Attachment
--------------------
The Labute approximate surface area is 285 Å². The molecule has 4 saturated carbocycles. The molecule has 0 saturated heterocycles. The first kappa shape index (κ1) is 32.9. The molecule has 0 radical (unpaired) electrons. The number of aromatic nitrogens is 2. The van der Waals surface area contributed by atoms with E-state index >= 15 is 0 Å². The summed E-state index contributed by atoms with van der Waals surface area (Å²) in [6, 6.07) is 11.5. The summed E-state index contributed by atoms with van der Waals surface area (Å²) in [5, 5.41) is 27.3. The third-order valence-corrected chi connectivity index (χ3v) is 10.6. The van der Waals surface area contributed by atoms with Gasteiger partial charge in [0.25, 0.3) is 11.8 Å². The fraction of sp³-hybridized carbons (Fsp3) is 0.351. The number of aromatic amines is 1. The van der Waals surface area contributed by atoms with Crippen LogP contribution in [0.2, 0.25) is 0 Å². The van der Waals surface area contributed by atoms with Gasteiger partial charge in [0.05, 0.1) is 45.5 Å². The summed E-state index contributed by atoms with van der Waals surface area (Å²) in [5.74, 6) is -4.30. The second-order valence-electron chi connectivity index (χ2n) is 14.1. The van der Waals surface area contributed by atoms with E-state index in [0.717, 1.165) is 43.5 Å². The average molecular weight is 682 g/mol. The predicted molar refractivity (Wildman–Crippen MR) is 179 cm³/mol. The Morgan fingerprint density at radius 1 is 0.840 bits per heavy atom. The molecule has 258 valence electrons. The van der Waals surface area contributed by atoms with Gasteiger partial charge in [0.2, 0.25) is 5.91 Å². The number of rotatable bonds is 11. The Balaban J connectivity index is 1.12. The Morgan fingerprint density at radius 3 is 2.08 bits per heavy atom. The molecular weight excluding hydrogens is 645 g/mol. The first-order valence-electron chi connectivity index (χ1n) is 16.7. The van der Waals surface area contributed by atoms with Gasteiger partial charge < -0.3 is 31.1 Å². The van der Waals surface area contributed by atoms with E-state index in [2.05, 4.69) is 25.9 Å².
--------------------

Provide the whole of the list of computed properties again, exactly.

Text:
The Labute approximate surface area is 285 Å². The molecule has 4 saturated carbocycles. The molecule has 0 saturated heterocycles. The first kappa shape index (κ1) is 32.9. The molecule has 0 radical (unpaired) electrons. The number of aromatic nitrogens is 2. The van der Waals surface area contributed by atoms with E-state index >= 15 is 0 Å². The summed E-state index contributed by atoms with van der Waals surface area (Å²) in [6, 6.07) is 11.5. The summed E-state index contributed by atoms with van der Waals surface area (Å²) in [5, 5.41) is 27.3. The third-order valence-corrected chi connectivity index (χ3v) is 10.6. The van der Waals surface area contributed by atoms with Gasteiger partial charge in [0.25, 0.3) is 11.8 Å². The fraction of sp³-hybridized carbons (Fsp3) is 0.351. The number of aromatic amines is 1. The van der Waals surface area contributed by atoms with Crippen LogP contribution in [0.2, 0.25) is 0 Å². The van der Waals surface area contributed by atoms with Gasteiger partial charge in [0.05, 0.1) is 45.5 Å². The summed E-state index contributed by atoms with van der Waals surface area (Å²) in [5.74, 6) is -4.30. The second-order valence-electron chi connectivity index (χ2n) is 14.1. The van der Waals surface area contributed by atoms with E-state index in [0.717, 1.165) is 43.5 Å². The average molecular weight is 682 g/mol. The predicted molar refractivity (Wildman–Crippen MR) is 179 cm³/mol. The Morgan fingerprint density at radius 1 is 0.840 bits per heavy atom. The molecule has 258 valence electrons. The van der Waals surface area contributed by atoms with Gasteiger partial charge in [0.2, 0.25) is 5.91 Å². The number of rotatable bonds is 11. The Balaban J connectivity index is 1.12. The Morgan fingerprint density at radius 3 is 2.08 bits per heavy atom. The molecular weight excluding hydrogens is 645 g/mol. The first-order valence-electron chi connectivity index (χ1n) is 16.7. The van der Waals surface area contributed by atoms with Gasteiger partial charge < -0.3 is 31.1 Å². The van der Waals surface area contributed by atoms with E-state index in [2.05, 4.69) is 25.9 Å².